• Dayna Perry

DIY Button Pin Display Board Tutorial

Updated: May 20

Hi guys! Today, I am taking a break from my usual crochet posts to write about a recent DIY project of mine. Last Christmas, I decided to make Logan a button display board. He went on about how many button pins he had collected over the years - from concerts, to events, to places he's traveled. A week before Christmas, I went in search of the buttons. I looked everywhere: boxes, containers, drawers, closets, desks, etc. Guess how many buttons I found? 6! We still don't know where the rest are hiding. So what did I do? I ordered him 3 more buttons, and set to work on the display. Trust me, when I say that the initial display board was a disaster; I didn't take a picture before I tossed it - sorry guys. I let the project sit for a few months, before I came up with a new design that is easy, inexpensive, and fun to make - what more could you ask for?

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Where did the Buttons come from?

Before we dive into the tutorial, I wanted to show you some of the cooler pins we have on our display board:


  • Logan loves Hocus Pocus, so I ordered him Mary, Winifred, and Sarah Sanderson witch pins from the graphic artist, Kwanalee.


During our first year together, Logan and I decided to go on a road trip through Michigan and Ontario. We started in Port Huron, and traveled through some of the cutest small towns in Michigan, before we crossed into Ontario through Sault St. Marie (a border city). One of our Ontario destinations was Huntsville, a picturesque town in the Muskoka region.

Before we got to Huntsville, we made a pit-stop in a town called Burk's Falls. A few miles from town, we found Screaming Heads, an outdoor art exhibit featuring concrete screaming heads, spread over 310 acres of land. It was weird, cool, amazing, eerie, and so many other things - it's one of those things that you have to see at least once in your life. The owner of this property opens his home to the public, so people can walk around and experience his art for free. Before we left, Logan made sure to get a button (pictured above) to remind of us this experience. If you are ever in Ontario, this is one spot that you should check out!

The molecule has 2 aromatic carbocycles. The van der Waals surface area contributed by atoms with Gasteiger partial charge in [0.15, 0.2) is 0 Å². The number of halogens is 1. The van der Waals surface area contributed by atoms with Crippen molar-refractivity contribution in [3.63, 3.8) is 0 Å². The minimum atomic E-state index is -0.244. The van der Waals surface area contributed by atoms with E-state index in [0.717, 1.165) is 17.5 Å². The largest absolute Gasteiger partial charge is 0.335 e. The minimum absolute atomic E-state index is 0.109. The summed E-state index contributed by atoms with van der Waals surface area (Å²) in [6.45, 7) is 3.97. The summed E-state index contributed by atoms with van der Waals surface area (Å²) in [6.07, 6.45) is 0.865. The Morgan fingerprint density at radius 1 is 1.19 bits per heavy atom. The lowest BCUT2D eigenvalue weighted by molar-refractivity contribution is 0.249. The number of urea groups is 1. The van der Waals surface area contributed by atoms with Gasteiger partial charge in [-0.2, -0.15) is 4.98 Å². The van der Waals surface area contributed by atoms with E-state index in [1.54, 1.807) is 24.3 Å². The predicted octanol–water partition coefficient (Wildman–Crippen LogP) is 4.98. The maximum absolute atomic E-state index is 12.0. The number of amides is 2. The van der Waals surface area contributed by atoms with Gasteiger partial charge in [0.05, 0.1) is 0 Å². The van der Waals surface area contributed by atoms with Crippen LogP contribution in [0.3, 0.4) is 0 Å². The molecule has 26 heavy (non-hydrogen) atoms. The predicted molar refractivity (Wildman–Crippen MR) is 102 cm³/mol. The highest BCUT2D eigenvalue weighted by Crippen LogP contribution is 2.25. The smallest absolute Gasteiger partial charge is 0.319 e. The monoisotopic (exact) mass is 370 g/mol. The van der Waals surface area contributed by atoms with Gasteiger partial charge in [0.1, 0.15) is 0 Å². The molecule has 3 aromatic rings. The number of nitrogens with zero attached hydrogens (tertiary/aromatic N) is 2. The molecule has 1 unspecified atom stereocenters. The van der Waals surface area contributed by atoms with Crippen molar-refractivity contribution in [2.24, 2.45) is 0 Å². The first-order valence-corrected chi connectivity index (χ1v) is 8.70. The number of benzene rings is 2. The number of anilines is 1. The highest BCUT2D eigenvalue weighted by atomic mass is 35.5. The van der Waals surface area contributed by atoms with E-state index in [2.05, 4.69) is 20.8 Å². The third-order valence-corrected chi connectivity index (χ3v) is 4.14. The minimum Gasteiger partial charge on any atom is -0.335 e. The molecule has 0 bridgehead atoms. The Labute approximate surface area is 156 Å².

Logan and I are looking forward to adding more buttons to our display board as we travel and grow old together (haha).








Without further ado, let's dive into the tutorial to see how this display board is made!


What you will Need for this Project:


Note: Most of the above materials can be found at the Dollar Tree (a dollar store based in the U.S. and Canada). If you are looking to save money on a picture frame, consider thrifting one! Instead of spending $20+ on a brand new frame, you could spend anywhere from $1 - $10. Most thrift stores have special discount days though, where frames are 50% off.


Tip: It's easy to get discouraged when thrifting frames, but I try to look for solid, good quality frames that will hold up over time. The aesthetic of the frame isn't important because it can always be changed by sanding, staining, or painting it.